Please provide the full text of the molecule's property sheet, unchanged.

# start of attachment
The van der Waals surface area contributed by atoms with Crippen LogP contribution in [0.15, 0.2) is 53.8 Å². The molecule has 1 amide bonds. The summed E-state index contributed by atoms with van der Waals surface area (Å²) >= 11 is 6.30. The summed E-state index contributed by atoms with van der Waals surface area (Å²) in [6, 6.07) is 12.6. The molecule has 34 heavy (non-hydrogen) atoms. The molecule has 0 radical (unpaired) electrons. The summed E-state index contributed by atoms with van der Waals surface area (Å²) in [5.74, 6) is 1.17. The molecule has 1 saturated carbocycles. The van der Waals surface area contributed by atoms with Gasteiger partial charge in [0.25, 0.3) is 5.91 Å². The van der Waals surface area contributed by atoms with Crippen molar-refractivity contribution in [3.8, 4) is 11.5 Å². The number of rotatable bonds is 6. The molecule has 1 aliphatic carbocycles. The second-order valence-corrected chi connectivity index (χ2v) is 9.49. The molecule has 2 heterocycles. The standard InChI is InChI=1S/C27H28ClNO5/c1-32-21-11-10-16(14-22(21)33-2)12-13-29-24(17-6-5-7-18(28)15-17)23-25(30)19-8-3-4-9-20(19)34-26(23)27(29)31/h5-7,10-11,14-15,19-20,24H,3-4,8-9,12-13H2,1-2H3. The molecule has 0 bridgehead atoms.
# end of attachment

The van der Waals surface area contributed by atoms with Crippen LogP contribution in [0.15, 0.2) is 53.8 Å². The molecule has 1 amide bonds. The summed E-state index contributed by atoms with van der Waals surface area (Å²) >= 11 is 6.30. The summed E-state index contributed by atoms with van der Waals surface area (Å²) in [6, 6.07) is 12.6. The molecule has 34 heavy (non-hydrogen) atoms. The molecule has 0 radical (unpaired) electrons. The summed E-state index contributed by atoms with van der Waals surface area (Å²) in [5.74, 6) is 1.17. The molecule has 1 saturated carbocycles. The van der Waals surface area contributed by atoms with Gasteiger partial charge in [0.25, 0.3) is 5.91 Å². The van der Waals surface area contributed by atoms with Crippen molar-refractivity contribution in [3.8, 4) is 11.5 Å². The number of rotatable bonds is 6. The molecule has 1 aliphatic carbocycles. The second-order valence-corrected chi connectivity index (χ2v) is 9.49. The molecule has 2 heterocycles. The standard InChI is InChI=1S/C27H28ClNO5/c1-32-21-11-10-16(14-22(21)33-2)12-13-29-24(17-6-5-7-18(28)15-17)23-25(30)19-8-3-4-9-20(19)34-26(23)27(29)31/h5-7,10-11,14-15,19-20,24H,3-4,8-9,12-13H2,1-2H3. The molecule has 0 bridgehead atoms.